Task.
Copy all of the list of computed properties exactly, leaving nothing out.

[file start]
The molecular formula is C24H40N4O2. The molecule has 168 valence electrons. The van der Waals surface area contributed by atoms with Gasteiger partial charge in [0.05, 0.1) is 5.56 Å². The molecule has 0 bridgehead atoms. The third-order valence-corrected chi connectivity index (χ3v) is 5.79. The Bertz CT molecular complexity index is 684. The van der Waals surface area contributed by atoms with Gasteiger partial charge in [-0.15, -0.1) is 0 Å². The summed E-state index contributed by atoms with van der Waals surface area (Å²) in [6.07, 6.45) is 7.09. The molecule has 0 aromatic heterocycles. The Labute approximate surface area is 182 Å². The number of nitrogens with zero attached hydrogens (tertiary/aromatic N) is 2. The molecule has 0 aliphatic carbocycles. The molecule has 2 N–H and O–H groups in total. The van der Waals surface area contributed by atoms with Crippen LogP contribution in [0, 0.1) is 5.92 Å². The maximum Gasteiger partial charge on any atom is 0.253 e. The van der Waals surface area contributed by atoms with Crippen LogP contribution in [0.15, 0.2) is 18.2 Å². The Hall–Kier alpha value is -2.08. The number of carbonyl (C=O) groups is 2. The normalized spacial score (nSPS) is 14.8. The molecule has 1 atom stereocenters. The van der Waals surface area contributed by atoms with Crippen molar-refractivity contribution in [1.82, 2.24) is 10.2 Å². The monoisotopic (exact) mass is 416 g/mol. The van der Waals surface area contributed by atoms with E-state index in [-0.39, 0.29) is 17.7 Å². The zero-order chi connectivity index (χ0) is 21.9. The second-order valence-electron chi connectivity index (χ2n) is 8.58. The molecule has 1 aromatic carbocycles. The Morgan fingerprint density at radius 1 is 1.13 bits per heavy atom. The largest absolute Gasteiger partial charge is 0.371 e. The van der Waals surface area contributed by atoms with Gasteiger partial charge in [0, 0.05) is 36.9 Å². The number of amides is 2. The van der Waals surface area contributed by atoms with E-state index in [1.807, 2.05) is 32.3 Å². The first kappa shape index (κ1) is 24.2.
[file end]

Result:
The molecular formula is C24H40N4O2. The molecule has 168 valence electrons. The van der Waals surface area contributed by atoms with Gasteiger partial charge in [0.05, 0.1) is 5.56 Å². The molecule has 0 bridgehead atoms. The third-order valence-corrected chi connectivity index (χ3v) is 5.79. The Bertz CT molecular complexity index is 684. The van der Waals surface area contributed by atoms with Gasteiger partial charge in [-0.15, -0.1) is 0 Å². The summed E-state index contributed by atoms with van der Waals surface area (Å²) in [6.07, 6.45) is 7.09. The molecule has 0 aromatic heterocycles. The Labute approximate surface area is 182 Å². The number of nitrogens with zero attached hydrogens (tertiary/aromatic N) is 2. The molecule has 0 aliphatic carbocycles. The molecule has 2 N–H and O–H groups in total. The van der Waals surface area contributed by atoms with Crippen LogP contribution in [0, 0.1) is 5.92 Å². The maximum Gasteiger partial charge on any atom is 0.253 e. The van der Waals surface area contributed by atoms with Crippen LogP contribution in [0.15, 0.2) is 18.2 Å². The Hall–Kier alpha value is -2.08. The number of carbonyl (C=O) groups is 2. The normalized spacial score (nSPS) is 14.8. The molecule has 1 atom stereocenters. The van der Waals surface area contributed by atoms with Crippen molar-refractivity contribution in [1.82, 2.24) is 10.2 Å². The monoisotopic (exact) mass is 416 g/mol. The van der Waals surface area contributed by atoms with E-state index in [-0.39, 0.29) is 17.7 Å². The zero-order chi connectivity index (χ0) is 21.9. The second-order valence-electron chi connectivity index (χ2n) is 8.58. The molecule has 1 aromatic carbocycles. The Morgan fingerprint density at radius 1 is 1.13 bits per heavy atom. The largest absolute Gasteiger partial charge is 0.371 e. The van der Waals surface area contributed by atoms with Gasteiger partial charge in [0, 0.05) is 36.9 Å². The number of amides is 2. The van der Waals surface area contributed by atoms with E-state index in [1.807, 2.05) is 32.3 Å². The first kappa shape index (κ1) is 24.2.